If I am a hypocrite because I draw my salary from the Parliament of India and I still criticise India for the excesses in my state – so be it. I’ll live with being a hypocrite because it’s better than living as a mute spectator. I live with it because I am equally critical of the excesses of the militants. If I am critical of India’s actions in Kashmir, I am critical of Pakistan’s as well. I do a job as a member of Parliament but I haven’t sold my soul. I don’t visit the Indian Home Ministry or the Pakistani High Commission (or in some cases both together) to collect my monthly dole.

Sheikh Nazir
Sheikh Nazir

But what of those who travel the world talking about the illegal nature of India’s occupation of Kashmir and do so on an INDIAN passport? These are people who feel so strongly about the disputed nature of Kashmir but will happily fill a landing card and mention citizenship of India. I have an uncle who more often than not I disagree with but I admire the conviction he has – he disagrees with what happened in 1947 and subsequent events and so refuses to carry a passport. He has never applied for one. For the longest time he never left the state and only travelled by road between Jammu and Srinagar because he refused to travel on ‘Indian Airlines’.

Coming to events of the last seventeen years I will only touch on a few things that come to mind because a lot of this blog is going to be taken up by this period so no point writing it all in one post. That the Indian security forces are guilty of some of the most horrible excesses is a given and I don’t dispute that. I don’t condone what was done and am a firm believer that the truth must emerge and the guilty must be punished. This must be done in a transparent manner. I have talked about the need for a truth and reconciliation commission and will write in greater detail about this in a subsequent post.

While agreeing that nothing can justify the extra-judicial killings, the rapes, the torture, I have to ask the question – was there any of this happening before militancy started in the late 80’s? Before some of you rush in and go for my jugular claiming that I am using militancy to justify these things let me make clear that I am NOT. NOTHING can justify what the people have had to go through but to suggest that the people of Kashmir have been subjugated and brutalized for six decades is to stretch things way too far.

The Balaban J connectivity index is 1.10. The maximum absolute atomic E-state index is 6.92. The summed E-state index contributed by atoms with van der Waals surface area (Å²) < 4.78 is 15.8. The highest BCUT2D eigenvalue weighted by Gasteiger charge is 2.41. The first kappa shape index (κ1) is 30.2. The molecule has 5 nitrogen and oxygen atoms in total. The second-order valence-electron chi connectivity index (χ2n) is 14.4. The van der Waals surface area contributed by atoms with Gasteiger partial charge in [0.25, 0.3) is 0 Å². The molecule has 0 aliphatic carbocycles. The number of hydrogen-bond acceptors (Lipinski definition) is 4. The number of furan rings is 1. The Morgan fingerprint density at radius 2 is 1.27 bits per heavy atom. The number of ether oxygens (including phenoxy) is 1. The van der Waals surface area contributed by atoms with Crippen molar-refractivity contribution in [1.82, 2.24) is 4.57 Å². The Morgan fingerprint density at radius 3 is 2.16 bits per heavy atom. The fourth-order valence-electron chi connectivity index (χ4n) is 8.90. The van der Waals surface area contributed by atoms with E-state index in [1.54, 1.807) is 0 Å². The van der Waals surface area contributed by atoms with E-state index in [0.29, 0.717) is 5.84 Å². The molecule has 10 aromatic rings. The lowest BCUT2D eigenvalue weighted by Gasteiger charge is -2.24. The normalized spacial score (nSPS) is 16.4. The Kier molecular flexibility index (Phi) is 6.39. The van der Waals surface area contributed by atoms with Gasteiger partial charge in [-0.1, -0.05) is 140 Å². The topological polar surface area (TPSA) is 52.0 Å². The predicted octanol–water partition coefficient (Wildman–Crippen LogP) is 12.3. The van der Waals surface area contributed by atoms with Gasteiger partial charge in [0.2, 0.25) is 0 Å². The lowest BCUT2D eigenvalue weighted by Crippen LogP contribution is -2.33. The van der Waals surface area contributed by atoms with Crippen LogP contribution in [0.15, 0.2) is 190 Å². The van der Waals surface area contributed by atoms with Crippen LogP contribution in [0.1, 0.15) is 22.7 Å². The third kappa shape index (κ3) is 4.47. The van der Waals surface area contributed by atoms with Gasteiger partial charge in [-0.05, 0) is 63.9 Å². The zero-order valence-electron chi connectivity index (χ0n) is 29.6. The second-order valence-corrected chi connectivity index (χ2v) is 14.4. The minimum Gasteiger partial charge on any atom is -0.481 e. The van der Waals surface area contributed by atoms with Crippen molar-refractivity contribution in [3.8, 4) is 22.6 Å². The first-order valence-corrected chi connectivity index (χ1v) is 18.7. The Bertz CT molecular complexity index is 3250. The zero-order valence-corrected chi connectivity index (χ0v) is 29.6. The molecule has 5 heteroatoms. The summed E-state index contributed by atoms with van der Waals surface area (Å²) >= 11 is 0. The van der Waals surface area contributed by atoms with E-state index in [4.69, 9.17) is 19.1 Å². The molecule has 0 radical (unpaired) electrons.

I don’t recall crack downs and searches before 1990, as I don’t recall arrogant convoy commanders on our roads before that either. I recall wives of Indian Army officers teaching me in school. I recall going to the homes of school friends whose fathers were in the army and playing with other ‘C’ type kids all day.

Incidentally while it is always unfair to use broad strokes to paint everyone and catagorise then simplistically like one of us has done with his ‘A’ ‘B’ and ‘C’ groupings it was fun to see the reaction that ensued. The glass houses sprung to mind again.

Omar-AbdullahIts so easy to say that we’ll lay down our lives to bring Kashmiri pandits back to the valley and I appreciate the sentiment as I’m sure the Kashmiri Pandits reading it will. Pity that sentiment was missing when our mosques were being used to drive these people out. None of us was willing to stand up and be counted when it mattered. None of us grabbed the mikes in the mosques and said this is wrong and the Kashmiri Pandits had every right to continue living in the valley. Our educated, well to do relatives and neighbours were spewing venom twenty four hours a day and we were mute spectators either mute in agreement or mute in abject fear, more often than not it was muteness driven by fear because the guns turned against the Pandits found their target elsewhere as my party workers found, but mute none the less.

And talking about mosques – what a great symbol of mass uprising they proved to be. While I can’t claim to have lived through it I have enough friends who did and they tell me about the early 90’s where attendance was taken in mosques at prayer time. If one missed a prayer in the mosque the neighbourhood enforcement committee knocked on the door and sought an explanation, usually with a few gun men present to ensure the message was received loud and clear. People were forced out of their homes to participate in ‘mass uprisings’ against Indian “occupation” and the same enforcement committees went from door to door forcing people to march.

While I don’t deny that the overwhelming majority of people rose in anger in the early 90’s there are two sides to every story and we need to look at both or we risk losing our objectivity. Shop signs were painted green and white in Islamic colours and people were forced to set their watches to Pakistan standard time. As if these two things would make the dream of independence any easier to achieve – amazing how quickly peeople rediscovered the old colours when they could make a choice again.

This post has been a little more long winded than I had expected but then Omar Khayyam once said –

The Moving Finger writes; and, having writ,

Moves on: nor all your Piety nor Wit

Shall lure it back to cancel half a Line,

Nor all your Tears wash out a Word of it

I’ve written as I felt and to be honest with you I’ve enjoyed writing every word of it.